Original Equipment Manufacturer (OEM)

OEM — or original equipment manufacturer — is defined as a company that manufactures a product that is sold to another company, which resells the product under its own brand name. Business textbooks often refer to OEMs as “contract manufacturers.”

The term is flexible, but OEM usually refers to manufactured products in major industries. Yet it could also mean a company that makes the ingredients that go into a fast food milkshake, for example.

We at GLINTEKO’s sells the products on a business to business model.

Why the Need for OEM?

  • They have the expertise needed to build the product, device or component that another company needs to build its product, primarily because they can mass produce the product on a regular and specialized basis.
  • They can build a component, part or device more inexpensively than the company who buys the OEM product for their own products.

Yet there are additional reasons why companies like to partner up with OEMs. For instance, when a manufacturer or other business does business with an OEM, they receive a precision product component that meets their exact demands and conditions for production, delivery and management.

There are more reasons to align with an OEM...

Quick response times

With an OEM, you're dealing with a precision product component expert. They can turn around a request or a product delivery request in a short amount of time, given their experience and expertise in building a specific product component.

Quality component

When you ink a contract with an OEM, you're getting a production partner with years of experience in building specialty products and components. All parts built by an EOM are tested for quality and to ensure they match the partnering company's exact specifications.

Good customer service

A solid OEM partner knows that if they don't deliver the product and support a partnering company needs, they'll go elsewhere to get it. Consequently, an OEM doesn't only deliver quality products, it's expected to back that product up with robust technical and engineering support.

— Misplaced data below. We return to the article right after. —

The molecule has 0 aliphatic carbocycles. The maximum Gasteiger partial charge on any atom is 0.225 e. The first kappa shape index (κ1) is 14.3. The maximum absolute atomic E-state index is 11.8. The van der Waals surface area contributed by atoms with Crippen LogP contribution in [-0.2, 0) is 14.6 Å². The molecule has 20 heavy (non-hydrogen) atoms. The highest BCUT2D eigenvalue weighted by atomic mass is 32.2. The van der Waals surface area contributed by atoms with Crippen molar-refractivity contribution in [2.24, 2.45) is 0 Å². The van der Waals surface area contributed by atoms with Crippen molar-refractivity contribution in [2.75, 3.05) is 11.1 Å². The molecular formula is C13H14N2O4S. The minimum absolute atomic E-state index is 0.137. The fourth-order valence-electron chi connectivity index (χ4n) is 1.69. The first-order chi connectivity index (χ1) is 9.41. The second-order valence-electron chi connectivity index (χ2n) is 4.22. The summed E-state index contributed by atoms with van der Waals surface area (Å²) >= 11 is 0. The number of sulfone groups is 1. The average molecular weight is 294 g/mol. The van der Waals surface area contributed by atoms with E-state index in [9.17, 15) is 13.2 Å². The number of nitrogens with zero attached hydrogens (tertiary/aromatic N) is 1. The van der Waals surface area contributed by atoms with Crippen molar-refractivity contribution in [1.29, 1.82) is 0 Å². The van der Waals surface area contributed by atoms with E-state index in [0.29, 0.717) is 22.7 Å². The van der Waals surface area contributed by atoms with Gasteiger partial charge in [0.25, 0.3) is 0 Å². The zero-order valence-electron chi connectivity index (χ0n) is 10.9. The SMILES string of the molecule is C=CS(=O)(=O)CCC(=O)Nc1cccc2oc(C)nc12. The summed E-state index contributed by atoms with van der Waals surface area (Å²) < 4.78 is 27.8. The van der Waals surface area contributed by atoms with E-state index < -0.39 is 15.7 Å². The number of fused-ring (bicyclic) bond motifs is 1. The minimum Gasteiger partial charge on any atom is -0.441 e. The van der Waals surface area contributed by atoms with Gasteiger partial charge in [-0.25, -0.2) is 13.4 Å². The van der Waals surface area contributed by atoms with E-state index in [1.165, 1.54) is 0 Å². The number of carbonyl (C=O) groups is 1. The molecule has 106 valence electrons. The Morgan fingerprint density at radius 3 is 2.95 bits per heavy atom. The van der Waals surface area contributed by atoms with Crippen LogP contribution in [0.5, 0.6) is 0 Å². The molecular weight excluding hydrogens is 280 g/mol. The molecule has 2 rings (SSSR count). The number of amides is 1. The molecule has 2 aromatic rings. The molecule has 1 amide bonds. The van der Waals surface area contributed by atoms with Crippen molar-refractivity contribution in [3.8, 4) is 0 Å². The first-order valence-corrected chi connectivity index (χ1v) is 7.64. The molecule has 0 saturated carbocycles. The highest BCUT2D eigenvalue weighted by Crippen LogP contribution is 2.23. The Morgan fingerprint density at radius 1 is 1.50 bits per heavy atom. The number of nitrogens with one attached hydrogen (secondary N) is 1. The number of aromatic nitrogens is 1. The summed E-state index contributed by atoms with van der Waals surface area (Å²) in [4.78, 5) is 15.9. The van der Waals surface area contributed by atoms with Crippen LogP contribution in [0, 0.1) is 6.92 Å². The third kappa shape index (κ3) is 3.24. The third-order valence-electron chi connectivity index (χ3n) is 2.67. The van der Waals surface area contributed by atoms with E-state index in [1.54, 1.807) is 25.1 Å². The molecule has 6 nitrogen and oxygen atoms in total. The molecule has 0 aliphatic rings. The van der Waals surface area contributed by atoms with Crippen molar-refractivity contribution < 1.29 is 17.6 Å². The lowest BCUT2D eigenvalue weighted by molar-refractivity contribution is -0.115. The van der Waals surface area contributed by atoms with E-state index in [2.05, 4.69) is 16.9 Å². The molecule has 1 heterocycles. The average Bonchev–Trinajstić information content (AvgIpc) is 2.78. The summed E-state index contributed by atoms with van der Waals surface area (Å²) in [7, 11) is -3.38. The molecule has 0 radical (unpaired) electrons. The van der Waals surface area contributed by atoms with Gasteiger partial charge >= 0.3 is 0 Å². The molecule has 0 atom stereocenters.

You get a warranty

Companies that partner up with an OEM should expect to get a manufacturer’s warranty. If there are any problems or product defects, the warranty protects the partnering company's investment. Adding value to your product, OEMs also provide a good return on investment to their business partners. Their parts, components and products extend the life of the partnering company's product, thus maintaining top performance and saving money with replacement parts, thus increasing the company's financial bottom line.

How Do OEM Work?

To best understand how OEMs work, you need to understand how OEMs and principal manufacturers work together.

Basically, OEMs and principal partners work under the following arrangement:

The OEM develops a product, part or component, and sells the product to a principal partner, who resells the product, usually directly to the public, under its own brand.

The principal partner does have some flexibility in dealing with OEMs. For example, a principal partner can structure a deal where it has an option to only work with selected products and under flexible terms.

Under that arrangement, the reseller can elect to purchase specific components, or can have the OEM manufacturer complete products for it to resell. These products come in plain boxes and aren’t for sale, by and large, in retail outlets.

That scenario is changing, though, as online retailers are beginning to market OEM products directly to end users for a discounted price. Auto enthusiasts rebuilding a new car or technology lovers who buy parts to build their own customized computer are good examples of end users who buy parts, often online, direct from retailers.

OEM and Economies of Scale

OEMs are attractive to principal partners because of their economies of scale.

That is, partners can benefit from OEM products and parts without having to dig deep and fund a new manufacturing facility and handle that production in-house.

Economies of scale mean the competitive leverage a larger company usually has over a smaller company. The bigger the business, the lower its costs of doing business. With OEMs, companies can benefit from the economies of scale of having a business partner take on the responsibility of building a product, component or part, instead of the partnering company. The OEM excels in building one product and only one product only, and thrives by building hundreds of thousands, or even millions of those products on a cost-effective, streamlined basis, and selling them to VAR’s and principal partners.

The purchasing partners benefit from an OEM’s economy of scale, as both pricing and manufacturing times are reduced by buying from an OEM partner. Those indirect cost savings are a big incentive for companies to do business with OEMs


At GLINTEKO, our unique expertise in strategy and technology helps companies reorient their focus, align stakeholders across departments, and leverage technology to gain a competitive advantage.

Let’s discuss small moves that can make a big impact on your business.